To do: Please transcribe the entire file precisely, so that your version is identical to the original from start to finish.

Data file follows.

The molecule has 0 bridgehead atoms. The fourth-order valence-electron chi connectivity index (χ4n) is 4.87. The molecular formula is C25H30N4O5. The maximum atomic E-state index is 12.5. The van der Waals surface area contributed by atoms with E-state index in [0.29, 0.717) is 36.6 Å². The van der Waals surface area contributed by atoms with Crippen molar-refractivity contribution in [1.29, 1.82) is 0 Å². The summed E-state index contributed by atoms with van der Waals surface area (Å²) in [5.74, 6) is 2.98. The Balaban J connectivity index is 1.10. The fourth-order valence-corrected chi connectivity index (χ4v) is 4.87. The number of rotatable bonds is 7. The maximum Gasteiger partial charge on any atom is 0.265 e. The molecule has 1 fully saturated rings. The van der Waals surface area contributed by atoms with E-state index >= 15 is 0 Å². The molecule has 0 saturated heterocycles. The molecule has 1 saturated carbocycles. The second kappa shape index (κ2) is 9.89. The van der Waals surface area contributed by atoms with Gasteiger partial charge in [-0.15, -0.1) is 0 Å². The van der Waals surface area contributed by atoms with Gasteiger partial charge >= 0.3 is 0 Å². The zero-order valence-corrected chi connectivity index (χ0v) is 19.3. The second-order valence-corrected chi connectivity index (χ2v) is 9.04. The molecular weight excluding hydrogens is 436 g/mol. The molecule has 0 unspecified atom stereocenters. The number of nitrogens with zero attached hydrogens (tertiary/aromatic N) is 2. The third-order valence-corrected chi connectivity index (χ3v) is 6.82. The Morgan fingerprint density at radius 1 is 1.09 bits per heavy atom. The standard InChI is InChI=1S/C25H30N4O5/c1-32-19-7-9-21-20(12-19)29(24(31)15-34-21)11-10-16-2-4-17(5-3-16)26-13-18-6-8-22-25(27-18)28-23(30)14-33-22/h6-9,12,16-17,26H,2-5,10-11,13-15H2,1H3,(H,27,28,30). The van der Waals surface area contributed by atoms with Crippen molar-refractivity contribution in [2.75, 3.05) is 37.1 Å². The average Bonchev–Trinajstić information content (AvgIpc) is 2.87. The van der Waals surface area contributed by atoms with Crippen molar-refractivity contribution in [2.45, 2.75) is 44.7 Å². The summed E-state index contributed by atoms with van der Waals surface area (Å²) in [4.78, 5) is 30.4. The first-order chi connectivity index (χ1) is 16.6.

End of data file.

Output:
The molecule has 0 bridgehead atoms. The fourth-order valence-electron chi connectivity index (χ4n) is 4.87. The molecular formula is C25H30N4O5. The maximum atomic E-state index is 12.5. The van der Waals surface area contributed by atoms with E-state index in [0.29, 0.717) is 36.6 Å². The van der Waals surface area contributed by atoms with Crippen molar-refractivity contribution in [1.29, 1.82) is 0 Å². The summed E-state index contributed by atoms with van der Waals surface area (Å²) in [5.74, 6) is 2.98. The Balaban J connectivity index is 1.10. The fourth-order valence-corrected chi connectivity index (χ4v) is 4.87. The number of rotatable bonds is 7. The maximum Gasteiger partial charge on any atom is 0.265 e. The molecule has 1 fully saturated rings. The van der Waals surface area contributed by atoms with E-state index >= 15 is 0 Å². The molecule has 0 saturated heterocycles. The molecule has 1 saturated carbocycles. The second kappa shape index (κ2) is 9.89. The van der Waals surface area contributed by atoms with Gasteiger partial charge in [-0.15, -0.1) is 0 Å². The van der Waals surface area contributed by atoms with Gasteiger partial charge >= 0.3 is 0 Å². The zero-order valence-corrected chi connectivity index (χ0v) is 19.3. The second-order valence-corrected chi connectivity index (χ2v) is 9.04. The molecular weight excluding hydrogens is 436 g/mol. The molecule has 0 unspecified atom stereocenters. The number of nitrogens with zero attached hydrogens (tertiary/aromatic N) is 2. The third-order valence-corrected chi connectivity index (χ3v) is 6.82. The Morgan fingerprint density at radius 1 is 1.09 bits per heavy atom. The standard InChI is InChI=1S/C25H30N4O5/c1-32-19-7-9-21-20(12-19)29(24(31)15-34-21)11-10-16-2-4-17(5-3-16)26-13-18-6-8-22-25(27-18)28-23(30)14-33-22/h6-9,12,16-17,26H,2-5,10-11,13-15H2,1H3,(H,27,28,30). The van der Waals surface area contributed by atoms with Crippen molar-refractivity contribution in [2.75, 3.05) is 37.1 Å². The average Bonchev–Trinajstić information content (AvgIpc) is 2.87. The van der Waals surface area contributed by atoms with Crippen molar-refractivity contribution in [2.45, 2.75) is 44.7 Å². The summed E-state index contributed by atoms with van der Waals surface area (Å²) in [4.78, 5) is 30.4. The first-order chi connectivity index (χ1) is 16.6.